By Amy E. Feldman

PHILADELPHIA (CBS) – If you bought a strawberry fruit snack whose packaging said it was made with real fruit, what would you think would be on its ingredient list? If you said ‘real fruit’, you might be wrong.

READ MORE: Deputy John Foster Identified As Montgomery County Bomb Squad Member Injured In Philadelphia Fourth Of July Fireworks Shooting

Federal law protects consumers against unfair or deceptive acts or practices in commerce. According to a California lawsuit, General Mills deceives consumers in violation of the law by stating on packaging of Fruit Roll-Ups and Fruit by the Food that the snacks are made with real fruit.

READ MORE: Philadelphia Fourth Of July Shooting: 2 Police Officers Injured After Shots Fired During Fireworks Show On Ben Franklin Parkway

And those claims on the label may be enough to convince parents that the snacks are healthier than a candy bar, which the lawsuit argues, they aren’t. Because if you look past the claims and instead focus on the ingredients, you’ll notice that strawberry-flavored fruit roll ups contain “pears from concentrate” but no actual strawberries.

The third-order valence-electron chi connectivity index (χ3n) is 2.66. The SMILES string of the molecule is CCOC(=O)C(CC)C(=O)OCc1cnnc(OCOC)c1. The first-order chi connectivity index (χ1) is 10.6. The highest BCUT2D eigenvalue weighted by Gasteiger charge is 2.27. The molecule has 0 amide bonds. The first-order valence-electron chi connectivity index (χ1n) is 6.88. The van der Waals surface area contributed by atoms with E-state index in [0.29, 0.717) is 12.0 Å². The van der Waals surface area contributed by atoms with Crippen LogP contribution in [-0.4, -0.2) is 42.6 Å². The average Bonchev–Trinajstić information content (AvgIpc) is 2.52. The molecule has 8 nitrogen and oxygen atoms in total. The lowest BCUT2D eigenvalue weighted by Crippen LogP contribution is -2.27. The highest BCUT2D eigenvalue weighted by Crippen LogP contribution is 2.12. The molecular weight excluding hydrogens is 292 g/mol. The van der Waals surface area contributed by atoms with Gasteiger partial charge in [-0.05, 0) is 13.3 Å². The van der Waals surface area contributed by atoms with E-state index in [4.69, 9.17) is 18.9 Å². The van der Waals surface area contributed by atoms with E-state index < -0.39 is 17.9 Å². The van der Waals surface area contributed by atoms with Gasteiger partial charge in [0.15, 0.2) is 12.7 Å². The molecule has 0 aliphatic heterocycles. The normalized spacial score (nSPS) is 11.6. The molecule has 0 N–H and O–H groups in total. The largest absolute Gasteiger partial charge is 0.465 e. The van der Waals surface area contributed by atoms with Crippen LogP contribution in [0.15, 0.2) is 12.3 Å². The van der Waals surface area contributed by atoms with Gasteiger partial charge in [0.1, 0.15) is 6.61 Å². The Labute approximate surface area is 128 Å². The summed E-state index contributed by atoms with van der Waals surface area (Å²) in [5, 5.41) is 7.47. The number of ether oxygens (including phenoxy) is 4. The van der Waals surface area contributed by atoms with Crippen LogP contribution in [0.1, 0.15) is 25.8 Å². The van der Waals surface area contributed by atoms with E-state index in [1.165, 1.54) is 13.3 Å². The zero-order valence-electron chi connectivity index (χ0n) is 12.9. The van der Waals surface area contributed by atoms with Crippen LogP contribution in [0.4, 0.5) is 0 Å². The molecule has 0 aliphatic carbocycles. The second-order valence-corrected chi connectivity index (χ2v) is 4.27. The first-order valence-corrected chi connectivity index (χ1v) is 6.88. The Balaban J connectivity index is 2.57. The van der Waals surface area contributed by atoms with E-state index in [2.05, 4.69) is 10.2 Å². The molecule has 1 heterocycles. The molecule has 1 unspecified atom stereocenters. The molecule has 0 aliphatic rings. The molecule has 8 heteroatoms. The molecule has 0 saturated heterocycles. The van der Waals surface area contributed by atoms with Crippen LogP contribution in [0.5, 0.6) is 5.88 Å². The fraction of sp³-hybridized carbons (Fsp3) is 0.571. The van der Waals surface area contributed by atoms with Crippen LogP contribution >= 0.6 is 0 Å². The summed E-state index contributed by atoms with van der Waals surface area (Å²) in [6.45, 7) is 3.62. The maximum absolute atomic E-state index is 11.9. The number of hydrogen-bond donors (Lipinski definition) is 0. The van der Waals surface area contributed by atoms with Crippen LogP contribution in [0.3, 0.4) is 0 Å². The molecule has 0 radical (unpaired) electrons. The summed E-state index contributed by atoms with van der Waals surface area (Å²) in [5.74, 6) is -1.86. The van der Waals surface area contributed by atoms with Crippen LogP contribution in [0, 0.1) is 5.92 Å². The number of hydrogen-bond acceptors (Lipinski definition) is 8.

MORE NEWS: WATCH: Philadelphia Police Hold Press Conference After 2 Officers Injured In 4th Of July Shooting On Parkway

General Mills, which stands by its products, is only one food company being sued in what is a trend of consumer lawsuits including one against Nutella, accusing food companies of advertising products being healthier than they are. Regardless of the outcome of the lawsuit, parents are reminded that if kids love it, you should probably read the label.